Outside in the back of the museum you can see a rather large private residence as well as old mining tools.
In the picture below, you can see the iconic “J” carved into the mountain.
If you zoom into the picture below, you can see the Cement Factory to the far right and Humphreys Peaks dead center.
We found a little cafe in the town of Jerome where we enjoyed lunch.
We returned to our campsite for one last night – alone. Everybody who had been camping out there had moved on.
The next morning, we headed to an RV Resort with pools and saunas…just what my body needed. It was nice to see palm trees lining the road that led into the resort.
It was warm but extremely windy, which made it feel a bit chilly. That didn’t stop me from getting in some laps. It was the one exercise that didn’t hurt the injury to my left ankle.
That night, we saw a beautiful crescent moon in the night sky.
My honey took me out for a nice Italian meal before I headed out the next morning for ten days in New Jersey.
As we drove out of Gila National Forest, New Mexico, the landscape was constantly changing. In the past when I thought about being in “the desert”, I did not envision tall evergreen trees in a forest. Did you? The winding road coming down into the valley had several signs indicating “DIP” and “Running Water” but we never saw any water. It is a warning sign for monsoon season when heavy rains flood the road.
The center line disappeared at times and the road became much narrower.
Below is another frequent sign that was much appreciated as it was pretty tight with the trailer behind us. We almost got side swiped by a woman in a mini-van!
We stopped at a high point to capture a picture with snow capped mountains in the background.
As we continued on, the view in New Mexico changed from an evergreen forest…
… to colorful flat land covered in yellow wildflowers…
…to brownish grasses and sagebrush…
…to the burnt remains from fire…
…until we arrived in Arizona.
We chose to stay at a KOA Campground in Holbrook, AZ. It was right off Hwy 40 which made it easier to travel to the next park. We spent all Friday, April 5, at Petrified Forest National Park.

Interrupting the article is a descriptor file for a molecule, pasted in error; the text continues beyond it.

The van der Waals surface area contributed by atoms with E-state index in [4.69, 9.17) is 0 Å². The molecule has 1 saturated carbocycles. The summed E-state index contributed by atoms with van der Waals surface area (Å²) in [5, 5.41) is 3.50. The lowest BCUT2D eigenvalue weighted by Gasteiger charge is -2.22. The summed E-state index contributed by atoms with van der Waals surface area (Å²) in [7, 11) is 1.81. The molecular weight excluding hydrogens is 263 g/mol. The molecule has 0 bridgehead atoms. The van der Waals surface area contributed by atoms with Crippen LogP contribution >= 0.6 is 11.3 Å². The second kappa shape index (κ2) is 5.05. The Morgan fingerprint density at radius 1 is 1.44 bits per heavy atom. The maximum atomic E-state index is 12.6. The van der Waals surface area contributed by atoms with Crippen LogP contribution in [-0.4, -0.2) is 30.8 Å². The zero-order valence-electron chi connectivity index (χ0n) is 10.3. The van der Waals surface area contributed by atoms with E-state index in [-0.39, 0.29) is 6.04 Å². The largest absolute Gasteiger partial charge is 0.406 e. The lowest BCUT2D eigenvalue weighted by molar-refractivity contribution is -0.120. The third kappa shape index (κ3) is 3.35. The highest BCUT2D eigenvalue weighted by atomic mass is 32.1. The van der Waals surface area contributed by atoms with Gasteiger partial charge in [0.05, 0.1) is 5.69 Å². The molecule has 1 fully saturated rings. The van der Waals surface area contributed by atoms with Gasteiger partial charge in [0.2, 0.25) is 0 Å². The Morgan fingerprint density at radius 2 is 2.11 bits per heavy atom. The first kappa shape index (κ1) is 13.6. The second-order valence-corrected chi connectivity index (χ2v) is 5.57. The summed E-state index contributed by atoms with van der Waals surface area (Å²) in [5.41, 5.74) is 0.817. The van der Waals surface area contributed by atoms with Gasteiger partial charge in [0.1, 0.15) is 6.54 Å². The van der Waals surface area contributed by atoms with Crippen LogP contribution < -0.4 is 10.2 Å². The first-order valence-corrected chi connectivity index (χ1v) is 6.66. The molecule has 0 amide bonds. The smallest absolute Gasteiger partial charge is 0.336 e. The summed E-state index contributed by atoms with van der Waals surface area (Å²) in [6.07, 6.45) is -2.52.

Shaped by wind and water millions of years ago, this land holds vital clues to the past. The land preserved remnants of prehistoric forests, now petrified wood, plant and animal fossils, and artifacts that have told so much about this beautiful, wild land, but there is more to be learned. The fossils in the Rainbow Forest Museum and Visitor Center provide crucial clues to the past from the Late Triassic Period, the dawn of the dinosaurs when smaller dinosaurs struggled with various crocodile-like reptiles for survival. I find myself staring at the fossils and wondering what it must have been like. After viewing the film and looking around the museum, we began our self-guided tour of the park. We started with a 2.6 mile roundtrip hike to Long Logs and Agate House Trail.
This trail leads to the site of a Triassic-period logjam, where some specimens were over 180 feet long. The structure you see in the background was a replica of a seven-room Pueblo constructed of petrified wood. This is just a part of it.
We got in the truck and started down Petrified Forest Road to Agate Bridge pull off. In order for the bridge to stay up, they placed cement underneath the petrified tree to keep it from falling down.
Next stop was Newspaper Rock which displays more than 650 petroglyphs, some over 2,000 years old. The area was fenced off so you could only observe from up above. I actually only saw one that looked liked a picture carved into the stone. I look at the following picture, and I can’t make out what I was hoping to share. Can you find a petroglyph?
We had passed the Tepees and the Blue Forest/Blue Mesa trail since it was a non-published hike that I wasn’t interested in doing at first. After we left Newspaper Rock, I changed my mind and we went back and parked the truck near The Tepees. This trail was once accessed by a road which led to a steep, winding trail for adventure minded hikers. Today, you would drive right past it unless you had read about it online (as Scott did). See the pyramids in the background? That is where we were headed.
There was a narrow, dirt path spiraling up the badlands and at times there were deep holes in the ground.
The colors were magnificent, especially the purple and blue hues. Needless to say, I was leery of the holes wondering what may come out of them.
I turned to face the direction we had come from and took a picture. If you zoom in, you can see our white truck dead center on the road. We had come quite far, and Scott showed no signs of wanting to turn around. It is possible that someone else was ready to pack it in.
There was little plant vegetation and we were trying to figure out if this was one plant in its’ stages of growth. We think that it began as fuchsia bud that changed to green as it grew, and then sprouted fuchsia flowers on darker green leaves. Or perhaps it was two or three separate plants.